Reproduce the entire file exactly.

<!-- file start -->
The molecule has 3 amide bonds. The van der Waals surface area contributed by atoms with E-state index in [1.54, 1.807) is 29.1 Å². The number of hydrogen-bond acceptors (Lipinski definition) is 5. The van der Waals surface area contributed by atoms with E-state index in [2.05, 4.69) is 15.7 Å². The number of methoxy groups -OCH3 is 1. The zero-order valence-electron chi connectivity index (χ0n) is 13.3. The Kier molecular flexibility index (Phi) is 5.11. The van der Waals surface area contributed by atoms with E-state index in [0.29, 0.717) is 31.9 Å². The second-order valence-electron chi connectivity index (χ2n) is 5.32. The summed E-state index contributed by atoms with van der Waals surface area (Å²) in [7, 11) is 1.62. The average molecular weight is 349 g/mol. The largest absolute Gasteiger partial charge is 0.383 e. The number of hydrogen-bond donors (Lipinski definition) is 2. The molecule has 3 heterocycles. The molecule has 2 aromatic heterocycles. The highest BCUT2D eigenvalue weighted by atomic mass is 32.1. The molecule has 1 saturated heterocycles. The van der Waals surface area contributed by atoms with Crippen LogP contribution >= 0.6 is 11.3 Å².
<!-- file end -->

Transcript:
The molecule has 3 amide bonds. The van der Waals surface area contributed by atoms with E-state index in [1.54, 1.807) is 29.1 Å². The number of hydrogen-bond acceptors (Lipinski definition) is 5. The van der Waals surface area contributed by atoms with E-state index in [2.05, 4.69) is 15.7 Å². The number of methoxy groups -OCH3 is 1. The zero-order valence-electron chi connectivity index (χ0n) is 13.3. The Kier molecular flexibility index (Phi) is 5.11. The van der Waals surface area contributed by atoms with E-state index in [0.29, 0.717) is 31.9 Å². The second-order valence-electron chi connectivity index (χ2n) is 5.32. The summed E-state index contributed by atoms with van der Waals surface area (Å²) in [7, 11) is 1.62. The average molecular weight is 349 g/mol. The largest absolute Gasteiger partial charge is 0.383 e. The number of hydrogen-bond donors (Lipinski definition) is 2. The molecule has 3 heterocycles. The molecule has 2 aromatic heterocycles. The highest BCUT2D eigenvalue weighted by atomic mass is 32.1. The molecule has 1 saturated heterocycles. The van der Waals surface area contributed by atoms with Crippen LogP contribution >= 0.6 is 11.3 Å².